Cento anni fa iniziarono i tentativi di salire l’Everest con la spedizione inglese guidata da Charles Kenneth HOWARD-BURY. Passarono 32 anni prima di giungere alla prima ascensione da parte della spedizione di John Hunt nel 1953. In totale, con quella della conquista, furono 10 le spedizioni che si impegnarono in quell’avventura. Dopo quella del 1921 seguirono i tentativi del 1922,1924, 1933, 1935,1936,1938, le due svizzere del 1952 e la vittoriosa del 1953. L’alpinista più emblematico dei primi tentativi fu George Mallory che l’8 giugno 1924 partì con Andrew Irvine dall’ultimo campo per l’estremo tentativo dal quale non fecero ritorno. Il corpo di Mallory fu ritrovato nel 1999.
Mallory nel gennaio del 1924 era negli Stati Uniti e fu intervistato da un giornalista del New York Times che il 18 marzo 1924 pubblicò l’articolo col seguente titolo:
Scalare l’Everest è faccenda da Supermen. Un componente delle precedenti spedizioni ci racconta le difficoltà per raggiungere la cima – Si spera nel successo nel 1924 collocando il campo base più in alto.
“PERCHÉ hai voluto scalare l’Everest?” Questa domanda è stata posta a George Leigh Mallory, che era stato con entrambe le spedizioni dirette alla montagna più alta del mondo, nel 1921 e nel 1922, e che ora si trova a New York. Ha in programma di tornarci nel 1924, e ha dato come motivo per persistere in questi ripetuti tentativi di raggiungere la cima: “Because it’s there”…
Questa lapidaria risposta è entrata a pieno merito nella storia dell’alpinismo e naturalmente tradotto anche in italiano. Ma come? Nella quasi totalità delle volte in un modo, se vogliamo, formalmente corretto grammaticalmente, ma che non va alla radice del suo vero significato. Quasi tutti infatti lo traducono “Perché è là” o “Perché è lì”. Secondo me invece la più corretta traduzione è “Perché c’è” o meglio, visto che la lingua italiana permette maggiori varietà di sfumature “Perché esiste”. Una delle rare eccezioni è Simone Moro nel suo libro “Everest in vetta a un sogno” a p. 52 che traduce: “Perché c’è”. Non è infatti il luogo dove si trova la montagna (“là” o “lì”) la ragione della volontà di Mallory di scalarla, la sua risposta ha una valenza assai più generale, perché vale anche per qualsiasi montagna al mondo indipendentemente da dove si alzi. Ma è lo stesso Mallory che nel prosieguo dell’intervista ne chiarisce il senso e ci indirizza alla corretta traduzione:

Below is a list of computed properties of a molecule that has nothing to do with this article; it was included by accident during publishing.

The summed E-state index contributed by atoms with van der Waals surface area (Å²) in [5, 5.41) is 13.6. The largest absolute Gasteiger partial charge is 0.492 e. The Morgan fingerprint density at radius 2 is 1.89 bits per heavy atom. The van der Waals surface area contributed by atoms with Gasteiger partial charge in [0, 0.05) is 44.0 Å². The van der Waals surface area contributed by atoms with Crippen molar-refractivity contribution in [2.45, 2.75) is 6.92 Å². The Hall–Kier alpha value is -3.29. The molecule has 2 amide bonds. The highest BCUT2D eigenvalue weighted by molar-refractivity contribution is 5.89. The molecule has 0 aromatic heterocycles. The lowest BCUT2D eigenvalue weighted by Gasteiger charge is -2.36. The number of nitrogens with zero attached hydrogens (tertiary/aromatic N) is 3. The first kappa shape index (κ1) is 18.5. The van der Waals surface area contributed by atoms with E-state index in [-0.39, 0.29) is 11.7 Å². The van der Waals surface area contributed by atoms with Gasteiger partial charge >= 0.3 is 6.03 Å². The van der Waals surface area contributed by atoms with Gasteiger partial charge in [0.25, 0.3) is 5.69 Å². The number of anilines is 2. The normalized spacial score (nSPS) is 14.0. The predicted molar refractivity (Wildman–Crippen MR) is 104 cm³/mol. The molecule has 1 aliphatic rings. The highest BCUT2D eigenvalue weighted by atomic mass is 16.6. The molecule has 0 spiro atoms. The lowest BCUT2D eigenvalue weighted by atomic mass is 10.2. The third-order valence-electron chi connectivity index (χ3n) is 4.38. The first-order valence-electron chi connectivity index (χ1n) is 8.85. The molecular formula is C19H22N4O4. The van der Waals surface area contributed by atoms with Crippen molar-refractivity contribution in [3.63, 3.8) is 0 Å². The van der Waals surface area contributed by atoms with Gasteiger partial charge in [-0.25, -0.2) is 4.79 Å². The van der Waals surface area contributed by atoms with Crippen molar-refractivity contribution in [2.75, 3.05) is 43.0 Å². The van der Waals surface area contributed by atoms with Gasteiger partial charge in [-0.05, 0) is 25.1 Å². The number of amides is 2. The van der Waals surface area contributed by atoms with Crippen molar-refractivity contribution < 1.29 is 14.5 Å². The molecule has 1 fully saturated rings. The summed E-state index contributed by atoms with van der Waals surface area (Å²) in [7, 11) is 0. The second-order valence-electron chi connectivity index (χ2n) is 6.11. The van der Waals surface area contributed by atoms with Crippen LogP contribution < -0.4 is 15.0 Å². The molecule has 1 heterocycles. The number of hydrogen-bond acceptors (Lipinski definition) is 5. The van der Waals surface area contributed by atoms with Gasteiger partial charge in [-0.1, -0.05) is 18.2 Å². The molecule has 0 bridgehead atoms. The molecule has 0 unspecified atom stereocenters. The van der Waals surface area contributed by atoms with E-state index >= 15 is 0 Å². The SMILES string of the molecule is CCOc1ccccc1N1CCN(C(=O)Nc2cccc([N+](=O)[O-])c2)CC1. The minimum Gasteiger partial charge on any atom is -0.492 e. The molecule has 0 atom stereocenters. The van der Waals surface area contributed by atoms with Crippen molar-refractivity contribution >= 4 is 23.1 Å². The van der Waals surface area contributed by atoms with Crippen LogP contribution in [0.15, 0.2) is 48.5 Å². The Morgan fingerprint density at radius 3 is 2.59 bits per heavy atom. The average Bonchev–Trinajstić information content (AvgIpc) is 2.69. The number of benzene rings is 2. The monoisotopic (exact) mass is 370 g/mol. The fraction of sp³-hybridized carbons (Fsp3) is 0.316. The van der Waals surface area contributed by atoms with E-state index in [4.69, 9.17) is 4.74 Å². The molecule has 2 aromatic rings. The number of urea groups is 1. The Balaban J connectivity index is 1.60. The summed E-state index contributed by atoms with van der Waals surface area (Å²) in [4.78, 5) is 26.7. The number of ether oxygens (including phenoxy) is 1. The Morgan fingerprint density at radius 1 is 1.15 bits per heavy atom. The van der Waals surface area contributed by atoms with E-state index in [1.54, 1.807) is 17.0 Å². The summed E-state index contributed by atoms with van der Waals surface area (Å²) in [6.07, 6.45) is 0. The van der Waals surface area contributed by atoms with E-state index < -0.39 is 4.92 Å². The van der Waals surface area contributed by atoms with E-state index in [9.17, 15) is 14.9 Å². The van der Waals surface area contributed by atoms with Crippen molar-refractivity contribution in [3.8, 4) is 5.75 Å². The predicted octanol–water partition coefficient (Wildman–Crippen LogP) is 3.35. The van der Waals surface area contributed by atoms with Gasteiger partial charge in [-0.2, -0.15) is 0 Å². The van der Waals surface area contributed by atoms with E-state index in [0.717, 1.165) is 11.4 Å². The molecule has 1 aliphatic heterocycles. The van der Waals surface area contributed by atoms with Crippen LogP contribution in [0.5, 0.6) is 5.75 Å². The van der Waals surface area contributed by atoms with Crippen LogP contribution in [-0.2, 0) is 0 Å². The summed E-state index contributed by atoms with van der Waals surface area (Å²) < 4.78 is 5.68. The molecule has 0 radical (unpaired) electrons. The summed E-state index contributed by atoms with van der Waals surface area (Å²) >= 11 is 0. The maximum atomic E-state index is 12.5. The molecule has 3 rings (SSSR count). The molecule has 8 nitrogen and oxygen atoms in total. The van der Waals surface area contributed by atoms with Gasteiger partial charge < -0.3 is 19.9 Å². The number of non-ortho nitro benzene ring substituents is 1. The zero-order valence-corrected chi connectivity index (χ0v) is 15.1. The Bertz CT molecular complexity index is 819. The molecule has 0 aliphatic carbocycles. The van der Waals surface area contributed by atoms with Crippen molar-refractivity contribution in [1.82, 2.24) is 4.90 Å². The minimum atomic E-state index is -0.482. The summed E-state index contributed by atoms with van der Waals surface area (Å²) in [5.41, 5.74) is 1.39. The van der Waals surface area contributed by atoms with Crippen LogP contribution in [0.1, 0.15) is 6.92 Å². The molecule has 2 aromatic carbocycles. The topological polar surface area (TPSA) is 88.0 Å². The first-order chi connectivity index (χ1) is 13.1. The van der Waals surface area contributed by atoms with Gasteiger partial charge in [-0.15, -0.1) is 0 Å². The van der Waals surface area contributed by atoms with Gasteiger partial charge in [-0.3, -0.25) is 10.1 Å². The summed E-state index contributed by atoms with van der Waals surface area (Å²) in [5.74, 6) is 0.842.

“L’Everest è la montagna più alta del mondo, e nessun uomo ha raggiunto la sua vetta. E’ la sua stessa esistenza una sfida. La risposta è istintiva ma, suppongo, deriva dal desiderio dell’uomo di conquistare l’universo.”
Probabilmente è proprio di Mallory l’espressione più concisa della giustificazione della nostra attrazione per l’avventura alpina.
Ecco la sua intervista originale:
THE NEW YORK TIMES, SUNDAY, MARCH 18 1923.
CLIMBING MOUNT EVEREST IS WORK FOR SUPERMEN
A Member of Former Expeditions Tells of the Difficulties Involved in Reaching the Top – Hope of Winning in 1924 by Establishment of Base Camps on a Higher Level.
“WHY did you want to climb Mount Everest?” This question was asked of George Leigh Mallory, who was with both expeditions toward the summit of the world’s highest mountain, in 1921 and 1923, and who is now in New York. He plans to go again in 1924, and he gave as the reason for persisting in these repeated attempts to reach the top, “Because it’s there.” “But hadn’t the expedition valuable scientific results?”
“Yes. The first expedition made a geological survey that was very valuable, and both expeditions made observations and collected specimens, both geological and botanical.” The geologists want a stone from the top of Everest. That will decide whether it is the top or the bottom of a fold. But these things are by-products. Do you think Shackelton went to the South Pole to make scientific observations? He used the observations he did make to help finance the next trip. Sometimes science is the excuse for exploration. I think it is rarely the reason.
“Everest is the highest mountain in the world, and no man has reached its summit. Its existence is a challenge. The answer is instinctive, a part, I suppose, of man’s desire to conquer the universe.”